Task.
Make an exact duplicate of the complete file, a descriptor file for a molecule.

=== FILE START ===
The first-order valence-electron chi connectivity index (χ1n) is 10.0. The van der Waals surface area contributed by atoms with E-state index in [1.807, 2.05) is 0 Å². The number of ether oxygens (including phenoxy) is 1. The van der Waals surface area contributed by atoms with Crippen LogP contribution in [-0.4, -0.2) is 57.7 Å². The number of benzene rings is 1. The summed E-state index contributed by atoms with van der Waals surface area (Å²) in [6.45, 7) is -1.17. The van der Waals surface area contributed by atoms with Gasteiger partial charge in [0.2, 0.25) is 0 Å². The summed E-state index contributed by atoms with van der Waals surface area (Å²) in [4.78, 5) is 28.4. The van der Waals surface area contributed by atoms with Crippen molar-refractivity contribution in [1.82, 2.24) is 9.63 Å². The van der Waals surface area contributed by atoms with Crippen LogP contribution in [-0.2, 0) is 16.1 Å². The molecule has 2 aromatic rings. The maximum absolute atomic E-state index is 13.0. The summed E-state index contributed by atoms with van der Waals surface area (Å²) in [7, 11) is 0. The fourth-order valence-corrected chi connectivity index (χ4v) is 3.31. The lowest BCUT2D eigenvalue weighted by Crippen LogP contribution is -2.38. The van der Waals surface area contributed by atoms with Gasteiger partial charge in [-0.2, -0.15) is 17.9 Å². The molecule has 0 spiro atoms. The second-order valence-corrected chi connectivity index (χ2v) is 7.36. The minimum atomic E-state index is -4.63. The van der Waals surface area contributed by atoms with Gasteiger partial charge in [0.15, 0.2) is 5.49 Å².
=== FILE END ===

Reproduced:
The first-order valence-electron chi connectivity index (χ1n) is 10.0. The van der Waals surface area contributed by atoms with E-state index in [1.807, 2.05) is 0 Å². The number of ether oxygens (including phenoxy) is 1. The van der Waals surface area contributed by atoms with Crippen LogP contribution in [-0.4, -0.2) is 57.7 Å². The number of benzene rings is 1. The summed E-state index contributed by atoms with van der Waals surface area (Å²) in [6.45, 7) is -1.17. The van der Waals surface area contributed by atoms with Gasteiger partial charge in [0.2, 0.25) is 0 Å². The summed E-state index contributed by atoms with van der Waals surface area (Å²) in [4.78, 5) is 28.4. The van der Waals surface area contributed by atoms with Crippen molar-refractivity contribution in [1.82, 2.24) is 9.63 Å². The van der Waals surface area contributed by atoms with Crippen LogP contribution in [-0.2, 0) is 16.1 Å². The molecule has 2 aromatic rings. The maximum absolute atomic E-state index is 13.0. The summed E-state index contributed by atoms with van der Waals surface area (Å²) in [7, 11) is 0. The fourth-order valence-corrected chi connectivity index (χ4v) is 3.31. The lowest BCUT2D eigenvalue weighted by Crippen LogP contribution is -2.38. The van der Waals surface area contributed by atoms with Gasteiger partial charge in [-0.2, -0.15) is 17.9 Å². The molecule has 0 spiro atoms. The second-order valence-corrected chi connectivity index (χ2v) is 7.36. The minimum atomic E-state index is -4.63. The van der Waals surface area contributed by atoms with Gasteiger partial charge in [0.15, 0.2) is 5.49 Å².